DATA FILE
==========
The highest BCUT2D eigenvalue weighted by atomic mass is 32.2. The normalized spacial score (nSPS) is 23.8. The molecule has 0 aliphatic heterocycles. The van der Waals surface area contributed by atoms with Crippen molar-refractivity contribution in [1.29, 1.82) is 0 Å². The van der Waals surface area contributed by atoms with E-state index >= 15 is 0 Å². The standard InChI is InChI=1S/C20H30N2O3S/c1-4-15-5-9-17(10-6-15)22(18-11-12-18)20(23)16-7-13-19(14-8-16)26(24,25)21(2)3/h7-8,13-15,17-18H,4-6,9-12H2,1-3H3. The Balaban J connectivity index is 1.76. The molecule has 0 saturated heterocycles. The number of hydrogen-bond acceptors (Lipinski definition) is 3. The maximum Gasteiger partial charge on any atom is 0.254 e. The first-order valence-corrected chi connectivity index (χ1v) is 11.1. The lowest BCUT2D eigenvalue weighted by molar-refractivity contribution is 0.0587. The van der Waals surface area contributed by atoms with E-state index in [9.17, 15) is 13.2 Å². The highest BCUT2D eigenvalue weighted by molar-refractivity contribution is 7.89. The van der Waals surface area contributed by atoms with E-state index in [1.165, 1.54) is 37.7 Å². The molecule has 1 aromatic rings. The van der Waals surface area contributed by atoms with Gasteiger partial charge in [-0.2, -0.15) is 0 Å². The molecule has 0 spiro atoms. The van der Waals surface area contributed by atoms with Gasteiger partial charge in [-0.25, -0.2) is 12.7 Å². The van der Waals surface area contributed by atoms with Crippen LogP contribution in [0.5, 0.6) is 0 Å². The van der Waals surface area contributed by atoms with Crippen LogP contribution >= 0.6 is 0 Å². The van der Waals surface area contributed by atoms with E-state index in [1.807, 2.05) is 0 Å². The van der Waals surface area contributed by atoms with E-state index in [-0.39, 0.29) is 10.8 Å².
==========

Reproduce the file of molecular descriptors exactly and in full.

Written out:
The highest BCUT2D eigenvalue weighted by atomic mass is 32.2. The normalized spacial score (nSPS) is 23.8. The molecule has 0 aliphatic heterocycles. The van der Waals surface area contributed by atoms with Crippen molar-refractivity contribution in [1.29, 1.82) is 0 Å². The van der Waals surface area contributed by atoms with E-state index >= 15 is 0 Å². The standard InChI is InChI=1S/C20H30N2O3S/c1-4-15-5-9-17(10-6-15)22(18-11-12-18)20(23)16-7-13-19(14-8-16)26(24,25)21(2)3/h7-8,13-15,17-18H,4-6,9-12H2,1-3H3. The Balaban J connectivity index is 1.76. The molecule has 0 saturated heterocycles. The number of hydrogen-bond acceptors (Lipinski definition) is 3. The maximum Gasteiger partial charge on any atom is 0.254 e. The first-order valence-corrected chi connectivity index (χ1v) is 11.1. The lowest BCUT2D eigenvalue weighted by molar-refractivity contribution is 0.0587. The van der Waals surface area contributed by atoms with E-state index in [9.17, 15) is 13.2 Å². The highest BCUT2D eigenvalue weighted by molar-refractivity contribution is 7.89. The van der Waals surface area contributed by atoms with E-state index in [1.165, 1.54) is 37.7 Å². The molecule has 1 aromatic rings. The van der Waals surface area contributed by atoms with Gasteiger partial charge in [-0.2, -0.15) is 0 Å². The molecule has 0 spiro atoms. The van der Waals surface area contributed by atoms with Gasteiger partial charge in [-0.25, -0.2) is 12.7 Å². The van der Waals surface area contributed by atoms with Crippen LogP contribution in [0.5, 0.6) is 0 Å². The van der Waals surface area contributed by atoms with Crippen LogP contribution >= 0.6 is 0 Å². The van der Waals surface area contributed by atoms with E-state index in [1.807, 2.05) is 0 Å². The van der Waals surface area contributed by atoms with E-state index in [-0.39, 0.29) is 10.8 Å².